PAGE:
- People under 75 will be less likely to get cancer - The chances of a person developing cancer up to the age of 75 will fall from more than one in four to one in five
- Cancer will be diagnosed earlier - Two-thirds of all cancer cases will be diagnosed at a stage when the cancer can be successfully treated
- We will understand how cancer starts and develops - We will have a detailed understanding of the causes and changes in the body in two-thirds of all cases of cancer
- There will be better treatments with fewer side effects - Treatments that accurately target the cancer and have few serious side effects will be available for at least half of all patients
- More people will survive cancer - Survival rates for all common cancers will increase, with more than two-thirds of newly-diagnosed patients living for at least five years
- We will especially tackle cancer in low income communities - The differences in the risk of dying from cancer between the most affluent and the least affluent will be reduced by half
- People with cancer will get the information they need - At least nine out of ten patients will be able to access the information they need at the time of diagnosis and during treatment
- We will continue to fight cancer beyond 2020 - Sufficient scientists, doctors, nurses and infrastructure will be in place to ensure continued rapid progress in the fight against cancer beyond 2020
About Tenovus Scotland
Tenovus Scotland is a charity which supports medical research in the Scottish Universities with Medical Schools. The priorities for Tenovus Scotland are to give pump-priming support to young researchers and to enable established researchers to develop highly innovative ideas. A bequest of £300k from a Dundee benefactor, together with a grant of £50k for salary, enabled the Tayside Branch of Tenovus Scotland to establish the Small Molecule Cancer Drug Discovery Programme at Ninewells Hospital and Medical School which has been headed up by Dr Sonia Lain. This facility was opened in 2003 by Princess Anne, the National Patron of Tenovus Scotland.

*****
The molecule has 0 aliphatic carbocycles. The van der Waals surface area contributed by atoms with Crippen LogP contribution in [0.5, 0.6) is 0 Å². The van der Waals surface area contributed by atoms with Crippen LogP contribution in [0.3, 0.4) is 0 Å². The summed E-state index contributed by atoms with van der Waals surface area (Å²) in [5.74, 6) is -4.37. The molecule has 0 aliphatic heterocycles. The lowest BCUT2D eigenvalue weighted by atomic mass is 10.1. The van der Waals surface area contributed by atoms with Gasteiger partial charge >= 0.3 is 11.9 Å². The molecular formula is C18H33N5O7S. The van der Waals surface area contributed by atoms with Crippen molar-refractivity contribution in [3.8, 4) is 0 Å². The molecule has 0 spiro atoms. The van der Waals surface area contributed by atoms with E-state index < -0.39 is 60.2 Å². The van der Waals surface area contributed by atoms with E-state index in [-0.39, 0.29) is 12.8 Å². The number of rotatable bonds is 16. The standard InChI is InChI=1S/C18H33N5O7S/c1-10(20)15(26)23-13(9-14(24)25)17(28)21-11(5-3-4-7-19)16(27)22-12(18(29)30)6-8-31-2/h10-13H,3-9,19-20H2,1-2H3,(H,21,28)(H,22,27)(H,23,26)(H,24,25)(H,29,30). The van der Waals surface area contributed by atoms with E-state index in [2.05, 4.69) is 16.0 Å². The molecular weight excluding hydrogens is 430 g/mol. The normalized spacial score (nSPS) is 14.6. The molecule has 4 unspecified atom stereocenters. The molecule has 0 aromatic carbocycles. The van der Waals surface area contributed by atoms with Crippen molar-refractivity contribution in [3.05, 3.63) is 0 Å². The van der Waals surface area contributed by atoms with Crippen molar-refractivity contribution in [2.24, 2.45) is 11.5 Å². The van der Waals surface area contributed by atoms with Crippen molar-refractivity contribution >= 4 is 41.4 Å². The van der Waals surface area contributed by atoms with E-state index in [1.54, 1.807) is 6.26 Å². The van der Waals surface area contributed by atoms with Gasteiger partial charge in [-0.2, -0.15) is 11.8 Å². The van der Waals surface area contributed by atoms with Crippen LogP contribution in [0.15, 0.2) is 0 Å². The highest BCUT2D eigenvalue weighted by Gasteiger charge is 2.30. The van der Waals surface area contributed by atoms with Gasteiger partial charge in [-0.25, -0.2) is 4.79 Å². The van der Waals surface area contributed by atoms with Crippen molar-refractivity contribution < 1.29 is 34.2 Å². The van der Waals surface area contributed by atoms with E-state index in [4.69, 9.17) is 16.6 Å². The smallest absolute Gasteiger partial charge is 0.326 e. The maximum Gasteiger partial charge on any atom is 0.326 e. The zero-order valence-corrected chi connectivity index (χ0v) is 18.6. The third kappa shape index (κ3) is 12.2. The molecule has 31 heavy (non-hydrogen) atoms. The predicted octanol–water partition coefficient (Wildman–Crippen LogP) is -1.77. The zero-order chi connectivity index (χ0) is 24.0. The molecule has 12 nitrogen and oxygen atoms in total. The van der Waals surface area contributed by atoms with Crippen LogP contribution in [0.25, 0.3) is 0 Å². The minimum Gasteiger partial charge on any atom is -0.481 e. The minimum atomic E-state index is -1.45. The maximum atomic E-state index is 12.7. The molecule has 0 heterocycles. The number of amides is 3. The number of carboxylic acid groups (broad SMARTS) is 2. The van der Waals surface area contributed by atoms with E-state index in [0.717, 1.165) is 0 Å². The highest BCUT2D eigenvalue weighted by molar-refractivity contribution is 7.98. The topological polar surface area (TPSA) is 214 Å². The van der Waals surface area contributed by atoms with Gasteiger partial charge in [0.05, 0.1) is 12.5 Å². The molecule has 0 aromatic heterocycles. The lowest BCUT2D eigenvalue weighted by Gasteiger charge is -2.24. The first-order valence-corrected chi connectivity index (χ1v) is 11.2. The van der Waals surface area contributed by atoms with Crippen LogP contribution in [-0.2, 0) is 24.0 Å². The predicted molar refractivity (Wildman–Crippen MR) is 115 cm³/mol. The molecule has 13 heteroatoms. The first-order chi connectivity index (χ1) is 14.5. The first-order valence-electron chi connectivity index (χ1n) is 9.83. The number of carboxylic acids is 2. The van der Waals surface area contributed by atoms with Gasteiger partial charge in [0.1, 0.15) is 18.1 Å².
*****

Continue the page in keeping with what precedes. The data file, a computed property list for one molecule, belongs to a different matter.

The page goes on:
About the University of Dundee
The University of Dundee has powered its way to an internationally recognised position of excellence in life sciences and medical research with particular expertise in cancer, diabetes and tropical diseases. The University has both a 5* rated medical school and College of Life Sciences, with research expanding from "the cell to the clinic to the community", and has a larger medical research complex than the National Institute for Medical Research in London. The University has an excellent track record in attracting research income and commercialising research activity. See the University homepage for further details.
About the University of St Andrews
Founded in the 15th century, the University of St Andrews is Scotland’s first university and the third oldest in the English speaking world. For almost six centuries it has upheld a tradition of excellence, attracting scholars of international repute and the brightest students from every continent. Today the University continues to offer the highest standards of teaching and research, all from a superbly picturesque and historic setting. With a diverse and international community of 8500 comprising students and staff of over 75 nationalities, the University is one of Europe’s most research intensive seats of learning - over a quarter of its turnover comes from research grants and contracts. It is also the top rated University in Scotland for research, teaching quality and student satisfaction.
About Cancer Research UK
- Together with its partners and supporters, Cancer Research UK's vision is to beat cancer.
- Cancer Research UK carries out world-class research to improve understanding of the disease and find out how to prevent, diagnose and treat different kinds of cancer.